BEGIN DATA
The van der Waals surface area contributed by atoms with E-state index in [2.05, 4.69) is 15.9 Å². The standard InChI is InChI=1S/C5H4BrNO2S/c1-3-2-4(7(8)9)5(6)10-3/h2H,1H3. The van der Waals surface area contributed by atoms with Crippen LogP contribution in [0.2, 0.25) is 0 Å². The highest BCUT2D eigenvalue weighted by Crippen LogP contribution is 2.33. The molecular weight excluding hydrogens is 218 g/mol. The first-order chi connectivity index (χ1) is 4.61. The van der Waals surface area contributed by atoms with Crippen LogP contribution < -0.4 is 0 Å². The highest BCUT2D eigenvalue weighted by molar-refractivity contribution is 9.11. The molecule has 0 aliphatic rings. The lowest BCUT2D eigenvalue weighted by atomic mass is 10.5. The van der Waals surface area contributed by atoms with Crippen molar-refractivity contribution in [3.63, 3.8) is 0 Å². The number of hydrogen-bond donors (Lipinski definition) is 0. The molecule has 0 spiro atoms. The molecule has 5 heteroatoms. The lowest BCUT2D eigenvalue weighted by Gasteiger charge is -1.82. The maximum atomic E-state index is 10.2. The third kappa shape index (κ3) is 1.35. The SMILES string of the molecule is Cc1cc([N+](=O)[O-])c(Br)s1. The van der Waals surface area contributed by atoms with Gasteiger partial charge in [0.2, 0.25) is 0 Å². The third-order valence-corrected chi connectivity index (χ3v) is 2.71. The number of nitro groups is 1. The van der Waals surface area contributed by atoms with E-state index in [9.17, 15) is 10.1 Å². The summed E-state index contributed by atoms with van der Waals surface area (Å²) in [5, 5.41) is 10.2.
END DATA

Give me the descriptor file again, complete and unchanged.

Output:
The van der Waals surface area contributed by atoms with E-state index in [2.05, 4.69) is 15.9 Å². The standard InChI is InChI=1S/C5H4BrNO2S/c1-3-2-4(7(8)9)5(6)10-3/h2H,1H3. The van der Waals surface area contributed by atoms with Crippen LogP contribution in [0.2, 0.25) is 0 Å². The highest BCUT2D eigenvalue weighted by Crippen LogP contribution is 2.33. The molecular weight excluding hydrogens is 218 g/mol. The first-order chi connectivity index (χ1) is 4.61. The van der Waals surface area contributed by atoms with Crippen LogP contribution < -0.4 is 0 Å². The highest BCUT2D eigenvalue weighted by molar-refractivity contribution is 9.11. The molecule has 0 aliphatic rings. The lowest BCUT2D eigenvalue weighted by atomic mass is 10.5. The van der Waals surface area contributed by atoms with Crippen molar-refractivity contribution in [3.63, 3.8) is 0 Å². The number of hydrogen-bond donors (Lipinski definition) is 0. The molecule has 0 spiro atoms. The molecule has 5 heteroatoms. The lowest BCUT2D eigenvalue weighted by Gasteiger charge is -1.82. The maximum atomic E-state index is 10.2. The third kappa shape index (κ3) is 1.35. The SMILES string of the molecule is Cc1cc([N+](=O)[O-])c(Br)s1. The van der Waals surface area contributed by atoms with Gasteiger partial charge in [0.2, 0.25) is 0 Å². The third-order valence-corrected chi connectivity index (χ3v) is 2.71. The number of nitro groups is 1. The van der Waals surface area contributed by atoms with E-state index in [9.17, 15) is 10.1 Å². The summed E-state index contributed by atoms with van der Waals surface area (Å²) in [5, 5.41) is 10.2.